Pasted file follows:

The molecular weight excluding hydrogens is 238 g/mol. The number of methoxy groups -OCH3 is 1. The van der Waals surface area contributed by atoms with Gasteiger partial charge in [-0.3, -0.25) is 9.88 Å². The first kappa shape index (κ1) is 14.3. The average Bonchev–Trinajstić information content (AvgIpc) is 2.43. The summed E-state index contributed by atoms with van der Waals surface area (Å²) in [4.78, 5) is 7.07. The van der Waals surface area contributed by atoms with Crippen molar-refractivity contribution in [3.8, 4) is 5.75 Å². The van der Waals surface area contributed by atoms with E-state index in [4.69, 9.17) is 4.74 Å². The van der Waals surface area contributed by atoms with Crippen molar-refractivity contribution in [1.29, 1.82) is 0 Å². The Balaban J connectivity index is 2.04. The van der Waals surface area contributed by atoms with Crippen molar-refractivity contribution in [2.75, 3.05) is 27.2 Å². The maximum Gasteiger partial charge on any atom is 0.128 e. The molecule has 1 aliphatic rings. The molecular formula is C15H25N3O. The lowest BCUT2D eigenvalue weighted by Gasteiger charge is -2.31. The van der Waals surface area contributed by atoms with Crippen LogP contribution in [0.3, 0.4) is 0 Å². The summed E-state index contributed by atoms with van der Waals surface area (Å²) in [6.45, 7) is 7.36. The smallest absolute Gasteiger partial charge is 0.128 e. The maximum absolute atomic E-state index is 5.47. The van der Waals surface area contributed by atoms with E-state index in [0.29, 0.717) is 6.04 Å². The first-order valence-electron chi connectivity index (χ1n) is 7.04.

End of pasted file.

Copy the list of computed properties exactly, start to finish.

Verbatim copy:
The molecular weight excluding hydrogens is 238 g/mol. The number of methoxy groups -OCH3 is 1. The van der Waals surface area contributed by atoms with Gasteiger partial charge in [-0.3, -0.25) is 9.88 Å². The first kappa shape index (κ1) is 14.3. The average Bonchev–Trinajstić information content (AvgIpc) is 2.43. The summed E-state index contributed by atoms with van der Waals surface area (Å²) in [4.78, 5) is 7.07. The van der Waals surface area contributed by atoms with Crippen molar-refractivity contribution in [3.8, 4) is 5.75 Å². The van der Waals surface area contributed by atoms with E-state index in [4.69, 9.17) is 4.74 Å². The van der Waals surface area contributed by atoms with Crippen molar-refractivity contribution in [1.29, 1.82) is 0 Å². The Balaban J connectivity index is 2.04. The van der Waals surface area contributed by atoms with Crippen molar-refractivity contribution in [2.75, 3.05) is 27.2 Å². The maximum Gasteiger partial charge on any atom is 0.128 e. The molecule has 1 aliphatic rings. The molecular formula is C15H25N3O. The lowest BCUT2D eigenvalue weighted by Gasteiger charge is -2.31. The van der Waals surface area contributed by atoms with Crippen LogP contribution in [0.3, 0.4) is 0 Å². The summed E-state index contributed by atoms with van der Waals surface area (Å²) in [6.45, 7) is 7.36. The smallest absolute Gasteiger partial charge is 0.128 e. The maximum absolute atomic E-state index is 5.47. The van der Waals surface area contributed by atoms with E-state index in [0.29, 0.717) is 6.04 Å². The first-order valence-electron chi connectivity index (χ1n) is 7.04.